We don’t tend to think about gravity much when we’re young.
After all, if you do happen to take a tumble as a kid, you bounce right back up. And as a younger adult staying on your feet isn’t much of an issue.
But suddenly, when you reach your senior years, falling becomes a very real risk.
A scrape or a bruise is the typical outcome when you’re younger. And any broken bones tend to heal quickly. But losing your balance when your older could have severe and even deadly consequences.
In fact, one in four Americans 65 and older has a fall every year. And every 19 minutes, an older adult dies from a fall.
So it’s no surprise that over 36 percent of seniors say they fear falling. They’ve got good reason to. You never know when a fall might strike, so it can be a constant source of low-level anxiety that makes you stop living your life to your fullest.
But new research just revealed what could turn out to be a surprising “crystal ball” of sorts when it comes to predicting falls.
This simple “test” could give you a heads up long before you fall so you can take steps to help prevent it. And just as importantly, it could help ease your mind a bit if your risk is low.
Squeezing THIS could help predict your fall risk
When you think about falls, you probably think about the strength in your lower limbs, right? After all, weakening leg muscles can make you less steady on your feet, setting you UP for falling DOWN.
The trouble is your regular doc just isn’t set up to properly test lower limb strength. So it’s not something that typically gets checked. And that means your risk could be rising, but you have no way to know.
That is until now. Because new research has revealed, GRIP STRENGTH can be a surprisingly accurate stand-in for predicting fall risk. And that is a measure most doctor’s offices CAN take.
The study, conducted at the University of Brasilia, followed 204 female volunteers with an average age of 68. Each participant had her hand strength measured using a Jamar hand grip dynamometer. And then the same measurement was retaken 18 months later.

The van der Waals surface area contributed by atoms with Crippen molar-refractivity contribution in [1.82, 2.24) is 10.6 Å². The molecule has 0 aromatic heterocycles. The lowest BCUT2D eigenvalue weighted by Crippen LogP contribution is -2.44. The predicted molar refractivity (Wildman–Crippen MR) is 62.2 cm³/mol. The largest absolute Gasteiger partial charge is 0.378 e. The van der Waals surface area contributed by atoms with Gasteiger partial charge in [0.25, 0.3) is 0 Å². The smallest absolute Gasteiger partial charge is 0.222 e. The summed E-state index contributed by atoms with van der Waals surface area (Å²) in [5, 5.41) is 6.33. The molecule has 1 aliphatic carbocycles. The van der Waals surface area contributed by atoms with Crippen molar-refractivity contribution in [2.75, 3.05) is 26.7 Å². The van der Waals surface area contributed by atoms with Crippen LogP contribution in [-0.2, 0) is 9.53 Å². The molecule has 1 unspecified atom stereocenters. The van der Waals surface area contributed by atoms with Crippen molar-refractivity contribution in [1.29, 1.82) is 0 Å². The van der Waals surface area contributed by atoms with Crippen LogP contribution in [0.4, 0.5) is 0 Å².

After adjusting for body weight, the researchers were able to use the grip strength to figure out if folks were suffering from muscle weakness. Between the two measurements, they could clearly see if a volunteer was gaining or losing strength.
But even more exciting was that those figures also revealed a way to gauge if folks were at a higher risk for falls.
Between the initial grip measurements and the follow-up ones, 27 percent of the women in the study fell at least once. When the researchers crunched the numbers, they found the ladies who had poor handgrip strength were 2.73 times more likely to have taken a tumble during the follow-up period. And if the women had impaired balance of any sort that fall risk shot right through the roof.
In other words, measuring your handgrip strength could be like having a secret window into your future. So at your next doctor’s visit, ask about doing a handgrip test during your appointments from now on.
It’s an easy way for him to see whether your strength is increasing or decreasing over time. And he can spot if you are at high risk for a fall BEFORE disaster strikes. If your handgrip is weak, he can help you with a plan to increase your muscle strength from specific exercises to physical therapy if needed.
Tracking your grip at home
Tracking your own grip strength at home over time could help you spot some health issues early as well. Plus, it’s a great way to track your progress when you start strength training, such as using resistance bands.
Professional dynamometers are pricey, costing nearly $300 or more. But digital home versions are far more affordable, usually costing less than $35. You can find them online or in some department stores such as Walmart. A brand we like is Camry.
Or if you have an old analog scale in your bathroom, you could use it instead.
- Hold the scale with the front facing you and squeeze with your dominant hand as hard as you can for 10 to 15 seconds.
- Repeat three times with a 30 second rest period between each squeeze.
- Write down the highest number you reached and keep track of it over time.
The important thing here is CONSISTENCY. Try to hold the scale the same way and squeeze the faceplate in the same spot each time. If you’re more of a visual learner like me check YouTube for some examples
You can covert the pounds to kilograms online using a search engine if you want to compare it to other folks in your age group.
A normal range for men ages…
- 60 to 64 is 30 to 48 kilograms
- 65 to 69 is 22 to 44 kilograms
- 70 and older is 21 to 35 kilograms
And a normal range for women ages…
- 60 to 64 is 17 to 31 kilograms
- 65 to 69 is 15.4 to 27 kilograms
- 70 and older is 14.7 to 24.5 kilograms
Declining muscle mass can steal your strength and set you up for a dangerous or even deadly fall. Don’t let it. Fight back with some simple strength-training exercises starting today.
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